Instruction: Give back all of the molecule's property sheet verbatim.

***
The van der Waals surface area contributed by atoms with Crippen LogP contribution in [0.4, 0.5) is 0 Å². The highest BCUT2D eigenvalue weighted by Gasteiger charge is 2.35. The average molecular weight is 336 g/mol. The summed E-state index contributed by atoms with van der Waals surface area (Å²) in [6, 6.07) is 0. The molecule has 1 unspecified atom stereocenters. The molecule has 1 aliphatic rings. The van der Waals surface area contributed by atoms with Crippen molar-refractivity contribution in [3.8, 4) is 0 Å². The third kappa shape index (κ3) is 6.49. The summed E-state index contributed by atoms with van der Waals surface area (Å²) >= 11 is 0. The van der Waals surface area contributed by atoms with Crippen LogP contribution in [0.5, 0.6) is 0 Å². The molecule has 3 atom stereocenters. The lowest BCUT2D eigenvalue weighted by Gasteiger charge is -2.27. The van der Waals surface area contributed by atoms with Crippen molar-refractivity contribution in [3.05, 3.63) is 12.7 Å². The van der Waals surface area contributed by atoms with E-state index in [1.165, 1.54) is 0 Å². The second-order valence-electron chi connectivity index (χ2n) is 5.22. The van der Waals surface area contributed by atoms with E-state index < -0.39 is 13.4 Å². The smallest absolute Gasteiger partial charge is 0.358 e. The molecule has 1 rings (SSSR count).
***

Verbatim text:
The van der Waals surface area contributed by atoms with Crippen LogP contribution in [0.4, 0.5) is 0 Å². The highest BCUT2D eigenvalue weighted by Gasteiger charge is 2.35. The average molecular weight is 336 g/mol. The summed E-state index contributed by atoms with van der Waals surface area (Å²) in [6, 6.07) is 0. The molecule has 1 unspecified atom stereocenters. The molecule has 1 aliphatic rings. The van der Waals surface area contributed by atoms with Crippen molar-refractivity contribution in [3.8, 4) is 0 Å². The third kappa shape index (κ3) is 6.49. The summed E-state index contributed by atoms with van der Waals surface area (Å²) >= 11 is 0. The van der Waals surface area contributed by atoms with Crippen LogP contribution in [0.5, 0.6) is 0 Å². The molecule has 3 atom stereocenters. The lowest BCUT2D eigenvalue weighted by Gasteiger charge is -2.27. The van der Waals surface area contributed by atoms with Crippen molar-refractivity contribution in [3.05, 3.63) is 12.7 Å². The van der Waals surface area contributed by atoms with E-state index in [1.165, 1.54) is 0 Å². The second-order valence-electron chi connectivity index (χ2n) is 5.22. The van der Waals surface area contributed by atoms with E-state index < -0.39 is 13.4 Å². The smallest absolute Gasteiger partial charge is 0.358 e. The molecule has 1 rings (SSSR count).